Introduction to Supply Chain Analytics
The application of high-level insight gained from an organization’s data at multiple stages in its supply chain, procurement and processing, inventory management, distribution, and beyond is known as supply chain analytics. This analysis technique is essential for conveying a complete story concerning operational processes and laying the groundwork for initiatives to automate and optimize logistical operations. It can aid businesses in improving and optimizing overall effectiveness and efficiency in their supply chains in many ways. Data collected throughout all touchpoints of the said supply chain, from sourcing and manufacturing to shipping and customer support, is used in supply chain analytics. This information is then used to make crucial operational choices like purchasing, scheduling, holding, carrying ability, and staffing, among other things. Analytics usually refers to the ability to make data-driven decisions based on a review of relevant, reliable data, which is commonly shown using graphs, charts, and other tools. Massive amounts of data are generated by supply chains regularly. The Supply chain analytics space aids in the deciphering of all this data, revealing trends and providing insights.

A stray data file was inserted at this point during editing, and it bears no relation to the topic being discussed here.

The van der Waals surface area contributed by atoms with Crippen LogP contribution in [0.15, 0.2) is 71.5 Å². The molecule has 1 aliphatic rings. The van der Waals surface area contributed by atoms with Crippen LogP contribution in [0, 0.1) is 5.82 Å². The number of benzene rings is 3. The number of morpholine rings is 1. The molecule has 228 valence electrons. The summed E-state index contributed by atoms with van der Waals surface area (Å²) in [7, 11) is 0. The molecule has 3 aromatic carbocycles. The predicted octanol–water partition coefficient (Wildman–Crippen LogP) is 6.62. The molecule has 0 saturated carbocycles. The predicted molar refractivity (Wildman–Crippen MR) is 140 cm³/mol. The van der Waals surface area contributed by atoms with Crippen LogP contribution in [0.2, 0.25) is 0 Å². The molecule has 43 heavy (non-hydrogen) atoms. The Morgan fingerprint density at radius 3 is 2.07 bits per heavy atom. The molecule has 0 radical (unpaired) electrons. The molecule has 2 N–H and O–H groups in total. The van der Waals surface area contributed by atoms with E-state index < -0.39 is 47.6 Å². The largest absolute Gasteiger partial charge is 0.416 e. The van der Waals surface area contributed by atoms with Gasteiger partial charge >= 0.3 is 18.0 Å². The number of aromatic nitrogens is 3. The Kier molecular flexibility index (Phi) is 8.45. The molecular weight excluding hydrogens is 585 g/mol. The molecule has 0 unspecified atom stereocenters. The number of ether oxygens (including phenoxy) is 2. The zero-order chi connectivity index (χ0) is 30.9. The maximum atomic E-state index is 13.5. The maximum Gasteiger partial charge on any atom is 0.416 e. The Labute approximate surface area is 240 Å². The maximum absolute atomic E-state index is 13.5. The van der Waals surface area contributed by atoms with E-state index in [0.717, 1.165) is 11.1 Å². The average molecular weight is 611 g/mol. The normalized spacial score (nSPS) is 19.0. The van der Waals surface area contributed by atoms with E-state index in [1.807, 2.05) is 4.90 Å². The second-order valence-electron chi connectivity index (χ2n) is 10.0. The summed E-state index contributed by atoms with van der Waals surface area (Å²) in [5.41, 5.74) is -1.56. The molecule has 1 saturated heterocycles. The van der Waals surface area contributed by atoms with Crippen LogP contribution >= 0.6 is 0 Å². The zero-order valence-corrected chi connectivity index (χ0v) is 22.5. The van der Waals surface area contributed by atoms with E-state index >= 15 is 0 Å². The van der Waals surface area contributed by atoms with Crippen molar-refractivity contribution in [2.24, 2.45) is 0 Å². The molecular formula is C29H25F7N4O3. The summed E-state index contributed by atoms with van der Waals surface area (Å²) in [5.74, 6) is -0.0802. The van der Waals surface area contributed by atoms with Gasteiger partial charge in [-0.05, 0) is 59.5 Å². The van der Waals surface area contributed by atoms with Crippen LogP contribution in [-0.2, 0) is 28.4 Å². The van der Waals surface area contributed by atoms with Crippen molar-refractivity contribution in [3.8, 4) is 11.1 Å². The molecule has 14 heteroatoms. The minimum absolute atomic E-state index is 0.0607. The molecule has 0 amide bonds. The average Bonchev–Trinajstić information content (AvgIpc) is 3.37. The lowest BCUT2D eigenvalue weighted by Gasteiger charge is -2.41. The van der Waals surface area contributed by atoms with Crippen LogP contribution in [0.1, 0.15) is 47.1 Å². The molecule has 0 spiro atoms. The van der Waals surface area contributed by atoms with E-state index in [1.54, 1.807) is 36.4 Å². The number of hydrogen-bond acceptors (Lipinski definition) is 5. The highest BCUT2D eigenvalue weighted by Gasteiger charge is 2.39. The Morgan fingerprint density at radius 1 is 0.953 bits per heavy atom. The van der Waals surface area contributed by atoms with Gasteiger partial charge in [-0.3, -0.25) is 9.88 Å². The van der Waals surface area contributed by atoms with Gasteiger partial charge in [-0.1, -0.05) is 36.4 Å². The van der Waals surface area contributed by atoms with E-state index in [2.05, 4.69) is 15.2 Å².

Evolution in Supply Chain Analytics Space
The worldwide supply chain analytics market is expected to increase from USD 3.5 billion in the year 2020 to an amount of USD 8.8 billion in 2025, with a projected Compound Annual Growth Rate (CAGR) of 19.8%. Four out of five merchants seek real-time automation for demand planning and forecasting by 2025, with a more significant percentage aiming for the same in inventory processes
. In 2021, the sales and operations analytics segment had more than 29% market share, while the cloud segment had more than 62% market share. The large enterprise sector dominated the market, accounting for more than 60% of total sales in 2021, and the manufacturing segment had the most significant market share, with over 24% for the supply chain analytics space.